I arranged for a local TV interview about the urgency to have a second dose of vaccine for cancer patients. Working with media was very exciting, although I couldn't help control the butterflies in front of the camera. I wrote to the reporter at a local TV station, who often reports the Manitoba news, a letter detailing the problems. When the reporter got back to me at 2:00 PM, she wants to interview at 3:00 PM; I have to submit the 2 or 3 pictures by 4:00 PM. Then CTV News broadcasted it at 6:00 PM. Everything is so fast. I'm impressed that the reporter knows how to take the portion of my talk out, and with her words, she told the story short but concisely. In the end, I was pretty pleased with my interview and the efficiency of the media.

Step 3. Meeting with politicians and fellow advocates

The third part is to have a meeting with politicians. I sent a series of letters to the Health Minister, Government Opposition Party, and the local elected officials at my constituent, all at the provincial government level. The Opposition Party returned my email in about one hour promised the assistant to speak to me. One hour later, the executive assistant contacts me, and we talk about the details. On the second day, he proposed a meeting with the Opposition Party leader and the Health Critic.

Meanwhile, I prepared a detailed document and invited two more lung cancer patients, one throat cancer patient, and a representative with Lung Cancer Canada. On the meeting day, we met with the Opposition Party leader and Health Critic. I played a significant role in presenting the reasons to vaccinate the 2nd dose COVID-19 vaccine for cancer patients according to manufactures' recommendations.

Building a support network

I didn't do everything alone. I got the support of Lung Cancer Canada when meeting with the politicians. They guided me through each step and helped tremendously in getting this important message out to the public.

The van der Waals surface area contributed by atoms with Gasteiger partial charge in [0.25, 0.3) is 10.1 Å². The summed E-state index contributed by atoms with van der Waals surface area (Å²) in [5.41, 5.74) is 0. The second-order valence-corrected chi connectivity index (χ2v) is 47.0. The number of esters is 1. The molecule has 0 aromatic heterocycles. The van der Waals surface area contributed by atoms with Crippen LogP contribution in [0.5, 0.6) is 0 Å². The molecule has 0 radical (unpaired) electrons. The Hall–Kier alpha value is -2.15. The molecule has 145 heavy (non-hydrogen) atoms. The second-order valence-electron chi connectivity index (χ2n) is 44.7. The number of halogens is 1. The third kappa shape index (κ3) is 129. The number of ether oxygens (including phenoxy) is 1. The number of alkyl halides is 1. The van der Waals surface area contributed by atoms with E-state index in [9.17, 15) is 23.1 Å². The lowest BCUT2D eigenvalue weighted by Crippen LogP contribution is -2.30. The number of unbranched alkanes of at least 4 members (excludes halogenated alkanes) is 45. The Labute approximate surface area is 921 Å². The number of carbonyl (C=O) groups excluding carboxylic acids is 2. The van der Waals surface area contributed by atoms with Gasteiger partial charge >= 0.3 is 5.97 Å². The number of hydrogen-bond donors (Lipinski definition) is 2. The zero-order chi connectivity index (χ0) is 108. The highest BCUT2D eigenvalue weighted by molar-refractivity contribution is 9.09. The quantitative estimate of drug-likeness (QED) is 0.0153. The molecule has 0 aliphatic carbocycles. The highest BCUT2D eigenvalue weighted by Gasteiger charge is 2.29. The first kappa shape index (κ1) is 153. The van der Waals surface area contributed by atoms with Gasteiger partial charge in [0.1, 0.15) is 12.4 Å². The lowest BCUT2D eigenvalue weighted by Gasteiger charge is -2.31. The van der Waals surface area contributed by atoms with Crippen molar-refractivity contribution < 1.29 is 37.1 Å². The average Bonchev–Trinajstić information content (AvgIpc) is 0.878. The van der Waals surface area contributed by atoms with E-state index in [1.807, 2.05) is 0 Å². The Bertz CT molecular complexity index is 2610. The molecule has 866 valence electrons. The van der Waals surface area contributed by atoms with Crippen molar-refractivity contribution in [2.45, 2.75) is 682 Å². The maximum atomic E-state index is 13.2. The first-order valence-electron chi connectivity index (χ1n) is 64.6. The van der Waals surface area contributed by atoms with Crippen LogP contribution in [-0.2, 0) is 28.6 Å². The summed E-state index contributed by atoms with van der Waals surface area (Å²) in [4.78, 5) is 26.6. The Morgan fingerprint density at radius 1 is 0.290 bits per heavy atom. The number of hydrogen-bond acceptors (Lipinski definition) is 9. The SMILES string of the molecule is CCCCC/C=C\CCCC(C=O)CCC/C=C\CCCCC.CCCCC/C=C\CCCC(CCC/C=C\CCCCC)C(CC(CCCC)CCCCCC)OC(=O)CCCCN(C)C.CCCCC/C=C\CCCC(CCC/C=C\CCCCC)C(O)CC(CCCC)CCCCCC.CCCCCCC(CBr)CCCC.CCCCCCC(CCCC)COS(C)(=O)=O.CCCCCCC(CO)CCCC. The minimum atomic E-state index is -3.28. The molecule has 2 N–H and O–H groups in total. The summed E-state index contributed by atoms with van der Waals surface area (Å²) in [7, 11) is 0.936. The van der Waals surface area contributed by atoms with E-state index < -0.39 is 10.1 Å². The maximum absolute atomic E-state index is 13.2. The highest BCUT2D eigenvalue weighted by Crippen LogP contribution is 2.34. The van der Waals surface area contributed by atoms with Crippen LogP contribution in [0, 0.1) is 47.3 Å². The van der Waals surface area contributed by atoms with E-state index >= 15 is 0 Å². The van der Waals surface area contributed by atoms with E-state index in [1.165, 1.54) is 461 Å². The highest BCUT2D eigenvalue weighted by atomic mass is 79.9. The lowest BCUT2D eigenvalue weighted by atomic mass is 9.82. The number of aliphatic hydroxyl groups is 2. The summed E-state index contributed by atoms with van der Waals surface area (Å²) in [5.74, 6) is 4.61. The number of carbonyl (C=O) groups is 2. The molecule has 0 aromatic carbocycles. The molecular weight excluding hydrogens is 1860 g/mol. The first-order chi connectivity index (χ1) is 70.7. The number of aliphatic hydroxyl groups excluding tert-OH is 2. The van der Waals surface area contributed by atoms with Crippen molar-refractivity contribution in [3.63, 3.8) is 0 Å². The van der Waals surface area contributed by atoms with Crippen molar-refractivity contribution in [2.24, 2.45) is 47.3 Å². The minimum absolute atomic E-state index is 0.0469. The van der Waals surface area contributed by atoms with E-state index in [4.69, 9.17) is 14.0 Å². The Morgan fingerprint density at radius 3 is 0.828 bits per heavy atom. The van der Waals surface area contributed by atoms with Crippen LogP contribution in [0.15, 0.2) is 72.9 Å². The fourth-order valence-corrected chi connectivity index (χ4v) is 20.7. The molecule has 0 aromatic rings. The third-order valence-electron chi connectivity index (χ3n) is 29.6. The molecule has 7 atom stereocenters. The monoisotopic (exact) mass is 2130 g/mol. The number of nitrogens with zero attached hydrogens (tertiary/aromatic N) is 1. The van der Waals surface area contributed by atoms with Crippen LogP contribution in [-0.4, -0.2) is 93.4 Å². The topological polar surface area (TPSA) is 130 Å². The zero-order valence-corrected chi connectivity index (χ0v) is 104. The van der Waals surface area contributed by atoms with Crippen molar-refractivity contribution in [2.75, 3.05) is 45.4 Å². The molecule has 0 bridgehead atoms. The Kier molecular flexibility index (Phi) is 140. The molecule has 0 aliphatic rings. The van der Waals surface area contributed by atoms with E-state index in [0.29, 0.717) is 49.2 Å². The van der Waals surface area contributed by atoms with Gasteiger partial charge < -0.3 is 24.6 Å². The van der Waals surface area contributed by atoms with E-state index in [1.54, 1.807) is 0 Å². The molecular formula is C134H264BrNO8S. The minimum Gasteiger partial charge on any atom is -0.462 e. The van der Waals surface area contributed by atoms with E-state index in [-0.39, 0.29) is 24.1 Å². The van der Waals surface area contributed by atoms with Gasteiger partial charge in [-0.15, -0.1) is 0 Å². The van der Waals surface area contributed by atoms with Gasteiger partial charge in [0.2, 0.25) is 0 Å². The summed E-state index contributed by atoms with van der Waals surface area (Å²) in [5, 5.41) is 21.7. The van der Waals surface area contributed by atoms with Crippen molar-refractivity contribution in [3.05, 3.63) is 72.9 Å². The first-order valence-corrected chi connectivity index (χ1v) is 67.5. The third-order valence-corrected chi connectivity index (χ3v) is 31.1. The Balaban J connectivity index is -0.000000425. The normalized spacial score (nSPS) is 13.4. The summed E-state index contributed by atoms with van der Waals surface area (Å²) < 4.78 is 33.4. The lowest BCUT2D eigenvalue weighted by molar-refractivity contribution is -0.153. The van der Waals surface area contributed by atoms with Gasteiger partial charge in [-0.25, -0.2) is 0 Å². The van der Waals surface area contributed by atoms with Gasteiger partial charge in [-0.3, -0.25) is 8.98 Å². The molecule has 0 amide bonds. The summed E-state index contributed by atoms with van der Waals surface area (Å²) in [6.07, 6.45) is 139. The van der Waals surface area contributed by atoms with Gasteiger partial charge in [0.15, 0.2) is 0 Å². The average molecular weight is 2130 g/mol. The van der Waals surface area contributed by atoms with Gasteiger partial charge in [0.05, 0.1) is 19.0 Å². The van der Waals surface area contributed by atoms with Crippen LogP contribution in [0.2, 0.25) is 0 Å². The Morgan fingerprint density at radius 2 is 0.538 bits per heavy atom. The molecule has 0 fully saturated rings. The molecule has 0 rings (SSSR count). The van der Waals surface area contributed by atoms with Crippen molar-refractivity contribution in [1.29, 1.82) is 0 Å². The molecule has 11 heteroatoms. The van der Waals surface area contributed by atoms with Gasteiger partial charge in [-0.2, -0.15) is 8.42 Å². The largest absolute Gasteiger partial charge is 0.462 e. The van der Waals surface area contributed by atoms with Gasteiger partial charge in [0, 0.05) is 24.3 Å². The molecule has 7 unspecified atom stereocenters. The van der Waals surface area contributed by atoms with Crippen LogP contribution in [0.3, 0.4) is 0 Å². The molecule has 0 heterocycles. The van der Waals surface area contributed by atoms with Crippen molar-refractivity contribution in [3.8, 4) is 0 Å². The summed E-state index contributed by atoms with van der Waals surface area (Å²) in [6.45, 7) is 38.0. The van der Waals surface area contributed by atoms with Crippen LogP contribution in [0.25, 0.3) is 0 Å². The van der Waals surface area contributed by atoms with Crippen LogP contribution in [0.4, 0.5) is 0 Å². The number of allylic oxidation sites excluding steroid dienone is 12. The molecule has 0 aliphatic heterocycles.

One week later, the Manitoba Government changed the policy to allow cancer patients and organ transplants to be the first to get the 2nd dose vaccine following the manufacturers' schedule.

We can use our voices to make a difference

This was the first time I played a leading role, or any role, in political advocacy in my adult life. I found that political advocacy is extremely effective to raise patient concerns. From my experience, politicians CAN hear the patient voice.

I noticed that it's crucial to have somebody involved who is experienced. I'm fortunate to have Lung Cancer Canada to guide me to meet politicians. I also found that it's important to have cancer friends with me so that I wouldn't be alone. This time, there were only four cancer patients with me to talk to the politician, but it's essential to have many cancer patients behind. That way, we can raise a big voice.

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This article represents the opinions, thoughts, and experiences of the author; none of this content has been paid for by any advertiser. The team does not recommend or endorse any products or treatments discussed herein. Learn more about how we maintain editorial integrity here.